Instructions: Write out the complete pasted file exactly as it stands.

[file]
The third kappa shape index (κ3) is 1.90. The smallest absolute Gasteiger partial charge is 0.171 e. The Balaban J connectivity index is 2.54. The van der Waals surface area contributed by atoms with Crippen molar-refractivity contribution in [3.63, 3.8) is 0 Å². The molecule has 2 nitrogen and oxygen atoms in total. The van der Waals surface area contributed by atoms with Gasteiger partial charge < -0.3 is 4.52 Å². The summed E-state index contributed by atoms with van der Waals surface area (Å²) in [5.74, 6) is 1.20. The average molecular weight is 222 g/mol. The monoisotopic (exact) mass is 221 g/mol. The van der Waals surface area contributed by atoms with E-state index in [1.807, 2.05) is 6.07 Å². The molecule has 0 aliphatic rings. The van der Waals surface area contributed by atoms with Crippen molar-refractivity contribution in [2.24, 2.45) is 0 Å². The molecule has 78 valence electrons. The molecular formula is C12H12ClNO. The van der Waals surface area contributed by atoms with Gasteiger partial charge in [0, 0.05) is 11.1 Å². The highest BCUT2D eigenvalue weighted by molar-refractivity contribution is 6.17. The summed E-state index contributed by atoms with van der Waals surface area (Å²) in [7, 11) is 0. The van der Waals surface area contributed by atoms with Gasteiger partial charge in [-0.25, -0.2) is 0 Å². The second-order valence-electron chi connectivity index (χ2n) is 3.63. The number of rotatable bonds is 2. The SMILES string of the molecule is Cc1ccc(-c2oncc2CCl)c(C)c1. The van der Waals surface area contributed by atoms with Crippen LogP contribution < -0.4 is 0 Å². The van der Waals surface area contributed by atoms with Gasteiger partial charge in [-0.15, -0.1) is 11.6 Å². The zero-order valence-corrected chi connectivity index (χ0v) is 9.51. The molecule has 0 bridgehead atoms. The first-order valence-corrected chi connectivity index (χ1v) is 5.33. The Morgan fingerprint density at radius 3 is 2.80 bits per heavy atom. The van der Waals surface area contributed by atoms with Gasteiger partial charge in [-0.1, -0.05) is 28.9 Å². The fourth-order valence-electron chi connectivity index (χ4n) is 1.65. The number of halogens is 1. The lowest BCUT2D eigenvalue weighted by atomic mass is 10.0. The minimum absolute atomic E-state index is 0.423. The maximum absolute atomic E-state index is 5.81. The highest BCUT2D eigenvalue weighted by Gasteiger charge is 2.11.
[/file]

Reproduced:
The third kappa shape index (κ3) is 1.90. The smallest absolute Gasteiger partial charge is 0.171 e. The Balaban J connectivity index is 2.54. The van der Waals surface area contributed by atoms with Crippen molar-refractivity contribution in [3.63, 3.8) is 0 Å². The molecule has 2 nitrogen and oxygen atoms in total. The van der Waals surface area contributed by atoms with Gasteiger partial charge < -0.3 is 4.52 Å². The summed E-state index contributed by atoms with van der Waals surface area (Å²) in [5.74, 6) is 1.20. The average molecular weight is 222 g/mol. The monoisotopic (exact) mass is 221 g/mol. The van der Waals surface area contributed by atoms with E-state index in [1.807, 2.05) is 6.07 Å². The molecule has 0 aliphatic rings. The van der Waals surface area contributed by atoms with Crippen molar-refractivity contribution in [2.24, 2.45) is 0 Å². The molecule has 78 valence electrons. The molecular formula is C12H12ClNO. The van der Waals surface area contributed by atoms with Gasteiger partial charge in [0, 0.05) is 11.1 Å². The highest BCUT2D eigenvalue weighted by molar-refractivity contribution is 6.17. The summed E-state index contributed by atoms with van der Waals surface area (Å²) in [7, 11) is 0. The van der Waals surface area contributed by atoms with Gasteiger partial charge in [-0.25, -0.2) is 0 Å². The second-order valence-electron chi connectivity index (χ2n) is 3.63. The number of rotatable bonds is 2. The SMILES string of the molecule is Cc1ccc(-c2oncc2CCl)c(C)c1. The van der Waals surface area contributed by atoms with Crippen LogP contribution < -0.4 is 0 Å². The van der Waals surface area contributed by atoms with Gasteiger partial charge in [-0.15, -0.1) is 11.6 Å². The zero-order valence-corrected chi connectivity index (χ0v) is 9.51. The molecule has 0 bridgehead atoms. The first-order valence-corrected chi connectivity index (χ1v) is 5.33. The Morgan fingerprint density at radius 3 is 2.80 bits per heavy atom. The van der Waals surface area contributed by atoms with Gasteiger partial charge in [-0.1, -0.05) is 28.9 Å². The fourth-order valence-electron chi connectivity index (χ4n) is 1.65. The number of halogens is 1. The lowest BCUT2D eigenvalue weighted by atomic mass is 10.0. The minimum absolute atomic E-state index is 0.423. The maximum absolute atomic E-state index is 5.81. The highest BCUT2D eigenvalue weighted by Gasteiger charge is 2.11.